Startup nations | Israel embraces digital innovations in health care

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The health care industry was never known for its quick adoption of digital innovations, but a big change came in 2010 when the Affordable Care Act was signed into law by President Barack Obama. This led to a radical transition in the health care industry’s business model, away from patient volume and toward patient outcomes. For the first time, more pressure was put on providers to keep patients healthier and find more efficient treatments rather than encouraging return visits. This has led to an unparalleled quest for innovative digital health technologies.

During the first nine months of 2014, digital health companies worldwide raised $5 billion, almost double the amount raised in 2013. Unsurprisingly, Silicon Valley led the country in digital health technology funding last year, with 62 deals for a total of $948 million.

Israeli is a world leader in digital health innovation and technology. This month, the Israeli Economic Mission to the West Coast and the BIRD Foundation (Israel–U.S. Binational Industrial Research and Development) have organized a road show of nine Israeli digital health companies to Silicon Valley to meet investors and strategic partners, such as prominent hospitals and giant tech companies. The companies offer everything from noninvasive solutions using radio frequency-based technology for monitoring patients with congestive heart failure, to platforms for personalized health information based on a patient’s unique medical profile.

Included in this delegation is Scio, powered by Consumer Physics — a handheld molecular sensor developed to give people a portable and affordable means to examine their physical environment. This device can instantly determine the molecular makeup of anything from food to medications. The information, stored on the cloud, will contribute to the world’s first “database of matter,” which will have huge implications in a number of fields.

Also in attendance will be Medisafe, a smart medicine management system that will allow family and caregivers to be alerted if a patient misses a dosage. According to Medisafe, which was created by two brothers whose father accidentally took a double dose of insulin, 50 percent of Americans take medication regularly, but only half take it as prescribed. This leads to hundreds of thousands of people treated or hospitalized due to skipped or incorrect dosages.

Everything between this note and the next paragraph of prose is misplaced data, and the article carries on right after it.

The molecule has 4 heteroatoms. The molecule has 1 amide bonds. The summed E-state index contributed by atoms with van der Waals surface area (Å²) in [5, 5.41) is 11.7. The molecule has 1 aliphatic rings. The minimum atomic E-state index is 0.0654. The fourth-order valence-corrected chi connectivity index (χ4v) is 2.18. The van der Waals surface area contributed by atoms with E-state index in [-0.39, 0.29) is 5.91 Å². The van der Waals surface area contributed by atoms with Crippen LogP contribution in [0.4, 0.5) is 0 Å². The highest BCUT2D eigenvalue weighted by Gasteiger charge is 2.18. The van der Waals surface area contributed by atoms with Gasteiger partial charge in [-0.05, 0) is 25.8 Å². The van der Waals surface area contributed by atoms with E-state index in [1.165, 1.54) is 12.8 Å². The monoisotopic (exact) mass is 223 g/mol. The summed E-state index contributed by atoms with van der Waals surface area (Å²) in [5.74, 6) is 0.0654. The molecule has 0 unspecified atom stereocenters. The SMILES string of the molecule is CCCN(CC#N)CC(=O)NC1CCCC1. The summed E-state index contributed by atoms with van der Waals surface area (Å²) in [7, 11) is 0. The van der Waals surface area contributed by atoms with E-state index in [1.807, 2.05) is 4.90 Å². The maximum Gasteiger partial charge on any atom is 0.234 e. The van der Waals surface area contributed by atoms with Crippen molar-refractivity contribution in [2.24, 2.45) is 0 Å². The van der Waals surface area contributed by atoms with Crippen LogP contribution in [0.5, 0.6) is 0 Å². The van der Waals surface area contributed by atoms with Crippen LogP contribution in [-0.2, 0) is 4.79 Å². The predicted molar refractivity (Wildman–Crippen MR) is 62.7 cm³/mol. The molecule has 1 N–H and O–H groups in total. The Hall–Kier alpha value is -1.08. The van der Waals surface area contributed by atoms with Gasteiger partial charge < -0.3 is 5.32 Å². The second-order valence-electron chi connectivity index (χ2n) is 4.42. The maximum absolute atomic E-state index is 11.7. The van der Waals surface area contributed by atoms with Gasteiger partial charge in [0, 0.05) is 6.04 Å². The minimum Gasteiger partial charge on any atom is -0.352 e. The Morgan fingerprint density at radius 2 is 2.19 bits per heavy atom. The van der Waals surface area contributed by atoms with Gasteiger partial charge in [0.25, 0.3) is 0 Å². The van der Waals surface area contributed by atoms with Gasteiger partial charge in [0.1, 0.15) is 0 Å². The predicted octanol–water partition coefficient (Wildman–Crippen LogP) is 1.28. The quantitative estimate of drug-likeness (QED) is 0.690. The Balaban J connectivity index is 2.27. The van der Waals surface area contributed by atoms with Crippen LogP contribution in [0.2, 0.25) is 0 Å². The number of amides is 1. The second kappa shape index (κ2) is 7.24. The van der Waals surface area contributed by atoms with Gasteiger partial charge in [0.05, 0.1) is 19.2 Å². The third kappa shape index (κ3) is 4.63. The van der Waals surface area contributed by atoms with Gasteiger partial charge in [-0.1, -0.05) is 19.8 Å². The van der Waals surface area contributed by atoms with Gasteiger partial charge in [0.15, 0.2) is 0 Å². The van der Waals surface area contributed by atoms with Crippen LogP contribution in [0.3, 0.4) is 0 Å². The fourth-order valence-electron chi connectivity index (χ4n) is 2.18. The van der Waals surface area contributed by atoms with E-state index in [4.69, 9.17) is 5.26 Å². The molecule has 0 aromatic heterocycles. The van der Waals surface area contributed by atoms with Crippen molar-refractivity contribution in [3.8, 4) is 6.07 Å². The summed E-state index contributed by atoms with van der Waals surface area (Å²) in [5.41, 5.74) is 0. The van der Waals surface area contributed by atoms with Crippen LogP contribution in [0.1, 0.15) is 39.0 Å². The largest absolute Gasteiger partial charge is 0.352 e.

Another member of the delegation is Tytocare, a mobile health platform startup that allows users to perform a physical self-examination and get a remote diagnosis without visiting a physician. Though the device does give its own accurate diagnosis, data is also sent to a professional health practitioner for analysis. By making a cutting-edge and easy-to-use diagnostic tool available at home, Tytocare is aiming to reduce waiting times for doctors and ease the burden on the health care system.

Acquisition of the month

Just a few weeks after opening a new facility in Herzliya, Apple acquired LinX, an Israeli camera-tech startup that develops cameras optimized for mobile devices. LinX enables a wide range of effects, such as 3D picture capture, and solves many of the challenges of taking photographs on mobile phones, such as low light, color accuracy, focusing and shutter lag. Previous Apple acquisitions of Israeli startups include flash-memory maker Anobit and motion-sensing company PrimeSense.

Apple’s growing number of acquisitions, along with the expansion of its Israel R&D center and addition of up to 250 new employees in the country, are all signs of how the tech titan is committed to growing its presence in the startup nation. Apple now has around 700 employees in Israel.

Apple CEO Tim Cook visited in late February when the company’s new center of excellence was formally opened, taking the opportunity to meet Israeli President Reuven Rivlin, who discussed Apple’s growing operations in the country.

Gili Ovadia is the S.F.-based Israeli consul for economic affairs to the West Coast.